In a self-described “series of dubious choices” and “earnest efforts,” artists Emmy Bright and J.R. Uretsky have populated the Distillery Gallery’s space with vibrantly hued sculptures, colorful sand, and self-effacing text in their show Feeling Feeling. True to its title, the exhibition is a tangle of enervating emotions and self-deprecation.
A bright mound of crocheted yarn greets the viewer on entering. At the top, a small television set peeks out through the bright strands, acting as the lone anatomical reference. A variety of faces flicker across its screen, some dazzled and others blank. The glib gaze of Edward Cullen, famed glittering vampire of the Twilight series, can be spotted among them. A focal point of misguided and acute adolescent desire, Cullen can supplement his own vitality by draining others of their blood, though by abstaining he cultivates a hollowed social distance from his peers. Twilight lore aside, the surrounding works point out their own lack and hollowness, punctuated by languid pleas for attention and vindication. They ooze and slouch, their vibrant colors belying their bleary, vulnerable states.
Atop an archway in the back perches a gaping maw comprised of a blue carapace riddled with holes and uninflated yellow balloons. A pink thread punctuated by a delicate bell is strung through the creature’s hide and wraps around a nearby pipe, recalling an anglerfish’s glowing filament. A nearby banner with lettering in black fired clay reads, “SAY MY NAME.” Whether a command, a dare, or a plea, the text underlines the sculpture’s need for some small token of validation. Its partner wilts beneath it, a red and blue flower-like object relying on the wall for support. It seems to be ignoring its companion, and in so doing the flower tacitly substantiates the former’s need for acknowledgement.
Near our would-be anglerfish sags a mattress-like form on the floor. With two nubs resembling stubby legs, its iridescent body slumps to the right, like a partier passed out on the street. What the party was celebrating is anyone’s guess. It is clearly a party no longer, especially for the nearby sock-puppet who has puked its fuzzy contents onto the floor.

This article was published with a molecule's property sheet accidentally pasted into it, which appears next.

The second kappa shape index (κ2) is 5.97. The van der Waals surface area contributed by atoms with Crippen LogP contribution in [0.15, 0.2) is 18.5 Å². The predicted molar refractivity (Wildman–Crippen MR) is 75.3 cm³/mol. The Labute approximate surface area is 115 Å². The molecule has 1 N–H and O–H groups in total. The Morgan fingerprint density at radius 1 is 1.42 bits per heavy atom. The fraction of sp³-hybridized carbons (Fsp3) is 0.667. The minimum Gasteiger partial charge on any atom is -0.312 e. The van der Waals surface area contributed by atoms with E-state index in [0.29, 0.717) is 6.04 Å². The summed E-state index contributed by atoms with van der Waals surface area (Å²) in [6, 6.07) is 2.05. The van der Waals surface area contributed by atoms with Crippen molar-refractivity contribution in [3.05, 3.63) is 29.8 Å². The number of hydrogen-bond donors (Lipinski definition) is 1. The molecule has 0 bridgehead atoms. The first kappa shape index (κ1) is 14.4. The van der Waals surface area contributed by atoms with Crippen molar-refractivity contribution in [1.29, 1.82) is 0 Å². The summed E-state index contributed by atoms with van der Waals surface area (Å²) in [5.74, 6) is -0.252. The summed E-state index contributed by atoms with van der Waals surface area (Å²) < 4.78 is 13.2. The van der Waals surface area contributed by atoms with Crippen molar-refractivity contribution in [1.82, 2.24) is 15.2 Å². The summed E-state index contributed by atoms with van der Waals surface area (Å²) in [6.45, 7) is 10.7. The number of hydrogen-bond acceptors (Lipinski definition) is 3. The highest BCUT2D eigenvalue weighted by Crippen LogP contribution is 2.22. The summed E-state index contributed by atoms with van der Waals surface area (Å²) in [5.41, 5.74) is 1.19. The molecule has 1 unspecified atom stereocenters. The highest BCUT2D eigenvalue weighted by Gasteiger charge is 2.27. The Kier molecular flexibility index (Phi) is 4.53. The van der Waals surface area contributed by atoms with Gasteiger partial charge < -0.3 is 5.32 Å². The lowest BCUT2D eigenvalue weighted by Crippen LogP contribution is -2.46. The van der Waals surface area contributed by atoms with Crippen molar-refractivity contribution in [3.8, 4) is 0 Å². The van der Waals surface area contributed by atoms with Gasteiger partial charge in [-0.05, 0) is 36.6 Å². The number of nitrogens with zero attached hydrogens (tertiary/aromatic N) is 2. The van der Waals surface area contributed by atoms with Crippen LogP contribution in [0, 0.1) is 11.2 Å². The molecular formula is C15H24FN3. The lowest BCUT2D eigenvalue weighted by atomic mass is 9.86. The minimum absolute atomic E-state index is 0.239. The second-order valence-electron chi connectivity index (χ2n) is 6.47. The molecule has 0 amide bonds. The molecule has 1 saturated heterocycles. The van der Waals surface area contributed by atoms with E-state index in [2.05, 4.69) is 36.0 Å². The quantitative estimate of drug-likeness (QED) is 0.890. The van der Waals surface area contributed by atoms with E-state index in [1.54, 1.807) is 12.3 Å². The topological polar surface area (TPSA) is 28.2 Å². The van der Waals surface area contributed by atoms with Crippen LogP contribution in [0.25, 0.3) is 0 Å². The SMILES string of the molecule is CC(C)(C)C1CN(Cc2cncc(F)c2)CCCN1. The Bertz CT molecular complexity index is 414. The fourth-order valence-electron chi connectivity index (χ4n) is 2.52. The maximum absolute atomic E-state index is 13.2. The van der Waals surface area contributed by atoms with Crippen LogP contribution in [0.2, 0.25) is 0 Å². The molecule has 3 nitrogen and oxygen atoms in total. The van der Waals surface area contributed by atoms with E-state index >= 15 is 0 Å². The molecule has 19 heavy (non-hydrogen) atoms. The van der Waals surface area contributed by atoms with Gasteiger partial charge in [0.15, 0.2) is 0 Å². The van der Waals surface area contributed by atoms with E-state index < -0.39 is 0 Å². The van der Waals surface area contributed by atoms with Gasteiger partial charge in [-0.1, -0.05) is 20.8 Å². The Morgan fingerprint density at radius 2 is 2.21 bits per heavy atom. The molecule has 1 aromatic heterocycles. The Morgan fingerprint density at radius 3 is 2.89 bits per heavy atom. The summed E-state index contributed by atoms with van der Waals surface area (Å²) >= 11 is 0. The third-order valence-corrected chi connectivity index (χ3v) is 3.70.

The show is a spectacular wreck and it is difficult to look away; what on the surface seems like a party deteriorates into striking displays of exhaustion. We want to figure out what led to this showcase of deflation, much like how we analyze our own inflated feelings.
Text is integral in reining in the fluorescent palette. The mattress and fuzzy sock are accompanied by another banner that reads “FEELING FEELING.” The meaning is ambiguous. Whether it is stating that feelings themselves feel, or describing an emotional state of being, the banner bears the responsibilities of being both title card and unreliable narrator. Whatever the dynamic, the feelings self-propagate, manifesting as these colorful homunculi and banners.
In the rear chamber is a messily drawn Venn diagram; the labeled circles of “Bullshit with your mom,” “Bullshit with my mom,” “PUSH ME AWAY,” and “PULL ME CLOSE,” collide and contort, as if the illustrator threw this diagram together under extreme duress. Underneath it rests a fabric rind on a pink paper runner. Its interior is lined with brilliant sequins. What may be read as giddy and vibrant instead bristles and stews, sheltered from sight.
Finally, the spectacle of the central display is impossible to ignore. In a pit of colorfully printed paper and vibrant sands are two sculptures atop off-brand Roomba vacuums. One is made of orange yarn and wiry antennae, with printed ruffled fabric softening its edges. The second is comprised of segmented disco balls amidst pink packing peanuts. The pink Styrofoam resembles a seated figure, its own antennae forming a consolatory crown.
When activated, the two vacuums jolt into action, seeking out the colorful sand strewn on the floor. However, their mission is a doomed one. As they pick up more particles, others are pushed out through a hole drilled in their internal waste bins. As the vacuums gather sand, they spew litter, creating a messy wake that is impossible for them to fully clear. This duo inevitably engenders their own distress. Feasibly they could go on until their batteries empty, bleeding out all the while and never moving forward in their task. Once the task has begun, however, stopping would mean quitting.
The exhibition is fascinating to unravel, both emotionally and intellectually. Its jarring tongue-in-cheek aesthetic belies the serious emotional surges and lingering echoes of thought and desire. Looking at the amorphous forms becomes an exercise in amateur diagnosis as we ponder our own mental health in tandem, adding personal relevance. Mental stress, after all, needs management. It’s a full-time job. Even the act of managing one’s emotions and thoughts becomes its own stressor, a pile of sand one cannot ignore or hope to fully clear away. And a few grains are always left behind to abrade.
Feeling Feeling will be on display at the Distillery Gallery until October 14th.